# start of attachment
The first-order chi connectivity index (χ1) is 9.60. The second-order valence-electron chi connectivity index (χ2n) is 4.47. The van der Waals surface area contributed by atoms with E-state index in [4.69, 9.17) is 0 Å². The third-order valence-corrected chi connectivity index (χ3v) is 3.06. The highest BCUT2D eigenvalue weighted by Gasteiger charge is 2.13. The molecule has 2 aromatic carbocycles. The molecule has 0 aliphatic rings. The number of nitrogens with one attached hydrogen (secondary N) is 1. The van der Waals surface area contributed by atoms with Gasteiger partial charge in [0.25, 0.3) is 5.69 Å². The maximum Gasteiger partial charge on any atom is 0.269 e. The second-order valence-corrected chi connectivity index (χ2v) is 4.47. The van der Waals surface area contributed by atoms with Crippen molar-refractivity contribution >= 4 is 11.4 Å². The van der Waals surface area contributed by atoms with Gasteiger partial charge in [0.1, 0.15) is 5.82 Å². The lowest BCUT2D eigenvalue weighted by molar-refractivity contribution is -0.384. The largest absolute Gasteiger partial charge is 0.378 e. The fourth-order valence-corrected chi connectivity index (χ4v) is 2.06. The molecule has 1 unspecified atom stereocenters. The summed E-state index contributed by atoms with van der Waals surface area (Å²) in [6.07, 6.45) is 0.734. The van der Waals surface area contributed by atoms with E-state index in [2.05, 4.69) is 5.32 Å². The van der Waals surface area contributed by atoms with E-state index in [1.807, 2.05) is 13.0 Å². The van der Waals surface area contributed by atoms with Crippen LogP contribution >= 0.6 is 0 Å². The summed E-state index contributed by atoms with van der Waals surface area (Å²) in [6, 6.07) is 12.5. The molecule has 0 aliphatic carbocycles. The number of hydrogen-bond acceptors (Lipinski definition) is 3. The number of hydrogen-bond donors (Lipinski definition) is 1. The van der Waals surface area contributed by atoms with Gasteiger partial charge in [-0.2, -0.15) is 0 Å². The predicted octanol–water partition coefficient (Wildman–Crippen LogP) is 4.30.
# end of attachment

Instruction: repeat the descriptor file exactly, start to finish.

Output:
The first-order chi connectivity index (χ1) is 9.60. The second-order valence-electron chi connectivity index (χ2n) is 4.47. The van der Waals surface area contributed by atoms with E-state index in [4.69, 9.17) is 0 Å². The third-order valence-corrected chi connectivity index (χ3v) is 3.06. The highest BCUT2D eigenvalue weighted by Gasteiger charge is 2.13. The molecule has 2 aromatic carbocycles. The molecule has 0 aliphatic rings. The number of nitrogens with one attached hydrogen (secondary N) is 1. The van der Waals surface area contributed by atoms with Gasteiger partial charge in [0.25, 0.3) is 5.69 Å². The maximum Gasteiger partial charge on any atom is 0.269 e. The second-order valence-corrected chi connectivity index (χ2v) is 4.47. The van der Waals surface area contributed by atoms with Crippen molar-refractivity contribution >= 4 is 11.4 Å². The van der Waals surface area contributed by atoms with Gasteiger partial charge in [0.1, 0.15) is 5.82 Å². The lowest BCUT2D eigenvalue weighted by molar-refractivity contribution is -0.384. The largest absolute Gasteiger partial charge is 0.378 e. The fourth-order valence-corrected chi connectivity index (χ4v) is 2.06. The molecule has 1 unspecified atom stereocenters. The summed E-state index contributed by atoms with van der Waals surface area (Å²) in [6.07, 6.45) is 0.734. The van der Waals surface area contributed by atoms with E-state index in [2.05, 4.69) is 5.32 Å². The van der Waals surface area contributed by atoms with E-state index in [1.807, 2.05) is 13.0 Å². The van der Waals surface area contributed by atoms with Crippen LogP contribution >= 0.6 is 0 Å². The summed E-state index contributed by atoms with van der Waals surface area (Å²) in [6, 6.07) is 12.5. The molecule has 0 aliphatic carbocycles. The number of hydrogen-bond acceptors (Lipinski definition) is 3. The number of hydrogen-bond donors (Lipinski definition) is 1. The van der Waals surface area contributed by atoms with Gasteiger partial charge in [-0.2, -0.15) is 0 Å². The predicted octanol–water partition coefficient (Wildman–Crippen LogP) is 4.30.